Poll finds bad feelings toward Colo gas industry
Glenwood Springs Correspondent
Vail, CO Colorado
GLENWOOD SPRINGS, Colorado ” A recent poll of Colorado voters shows that a majority of them have negative feelings toward the oil and gas industry. A majority of voters also support responsible drilling over rapid oil and gas development, survey results show.
Forty-two percent of Western Slope poll participants, who made up about 13 percent of the 500 people polled, had a favorable view of the oil and gas industry, while 52 percent viewed the industry unfavorably, said Craig Hughes, director of research for Denver-based RBI Strategies and Research, which conducted the poll from July 25-30.
Statewide, 35 percent of those surveyed described their feelings toward the oil and gas industry as “very” or “somewhat” favorable. Sixty percent of the respondents described their attitudes of the industry as unfavorable, with 36 percent out of that group describing their feelings as “very unfavorable,” according to the poll.
The poll was released a week before commissioners on the Colorado Oil and Gas Conservation Commission begins deliberating about whether to approve new rules for the state’s oil and gas industry, a process that has been embroiled in controversy for the last nine months. The poll was paid for by the Colorado Environmental Coalition, a group that supports the new rules.
RBI Strategies and Research randomly selected and interviewed 500 voters from an updated list of registered voters who were likely to cast a ballot in this year’s election. The poll has a margin of error of 4.38 percent, with a confidence level of 95 percent, according to a memo summarizing the poll’s findings.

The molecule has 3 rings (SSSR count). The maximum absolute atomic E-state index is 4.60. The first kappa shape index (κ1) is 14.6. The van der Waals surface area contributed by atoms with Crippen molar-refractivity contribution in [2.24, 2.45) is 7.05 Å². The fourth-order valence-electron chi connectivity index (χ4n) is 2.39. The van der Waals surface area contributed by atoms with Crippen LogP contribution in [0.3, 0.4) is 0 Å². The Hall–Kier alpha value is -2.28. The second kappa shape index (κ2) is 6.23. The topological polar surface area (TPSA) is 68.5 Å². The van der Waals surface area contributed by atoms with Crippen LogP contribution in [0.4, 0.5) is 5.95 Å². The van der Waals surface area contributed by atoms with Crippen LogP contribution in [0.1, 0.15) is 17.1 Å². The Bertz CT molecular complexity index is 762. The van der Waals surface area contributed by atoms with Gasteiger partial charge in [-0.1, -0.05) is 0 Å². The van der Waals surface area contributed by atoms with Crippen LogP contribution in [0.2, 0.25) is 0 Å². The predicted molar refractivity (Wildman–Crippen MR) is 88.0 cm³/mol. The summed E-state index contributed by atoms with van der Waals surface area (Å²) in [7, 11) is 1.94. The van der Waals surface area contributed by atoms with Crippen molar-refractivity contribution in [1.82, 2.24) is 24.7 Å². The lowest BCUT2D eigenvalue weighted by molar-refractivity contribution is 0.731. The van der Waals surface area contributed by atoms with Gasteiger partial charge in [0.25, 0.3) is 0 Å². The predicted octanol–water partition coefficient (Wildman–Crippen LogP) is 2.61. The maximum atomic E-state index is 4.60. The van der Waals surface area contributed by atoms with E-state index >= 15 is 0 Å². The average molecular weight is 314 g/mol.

The sample was 40 percent Republican, 37 percent Democratic and 23-percent registered unaffiliated, Hughes said.
Elise Jones, executive director of the Colorado Environmental Coalition, said contrary “to the industry’s massive, record profits-funded PR blitz, Coloradans don’t believe we should drill at any cost.”
“They don’t want to drill everywhere, and they don’t want to sacrifice their health or the quality of their drinking water in the process,” she said.
Jon Bargas, director of public affairs for the Independent Petroleum Association of Mountain States (IPAMS), said the Colorado Environmental Coalition should count the oil and gas industry among the majority of Coloradans who believe that energy development should be done in a responsible manner.
“That’s why our industry, perhaps the most regulated in the world, adheres to literally thousands of local, state and federal regulations while supplying Americans with the energy they need every day,” he said. “Our industry goes above and beyond what’s required to ensure that the impact of development on our environment and the communities in which we all live and play remains small and temporary.”
Results from across the state, on the Western Slope
More than two-third of respondents said they agreed that drilling should be done “in a safe, responsible way or not at all in certain areas,” with 47 percent “strongly” supporting that approach, according to a memo summarizing the survey’s findings.
Twenty-seven percent of survey participants supported an alternative approach that emphasized “opening up additional areas for drilling and reducing regulations and red tape in the drilling process,” the memo said.
When surveyors asked Western Slope participants about responsible drilling versus reducing regulations, 22 percent of respondents preferred less regulation, while 74 percent were for responsible drilling, Hughes said.
Of those Western Slope respondents who answered that question, 53 percent strongly support responsible drilling. It was the second highest rate in the state behind the Denver area, Hughes said.
“We are surprised by the results of this survey,” Bargas said. “It’s hard to imagine that anyone wouldn’t support responsible energy development in Colorado.”
Silt-area resident Lisa Bracken, who lives about a 1/4-mile away from drilling rigs and who is currently tangling with the Colorado Oil and Gas Conservation Commission about a potential gas seep she says is occurring in the area, said she was encouraged by the polling results.
“We just experience impact after impact,” she said. “For me, (the survey results are) a ray of sunshine.”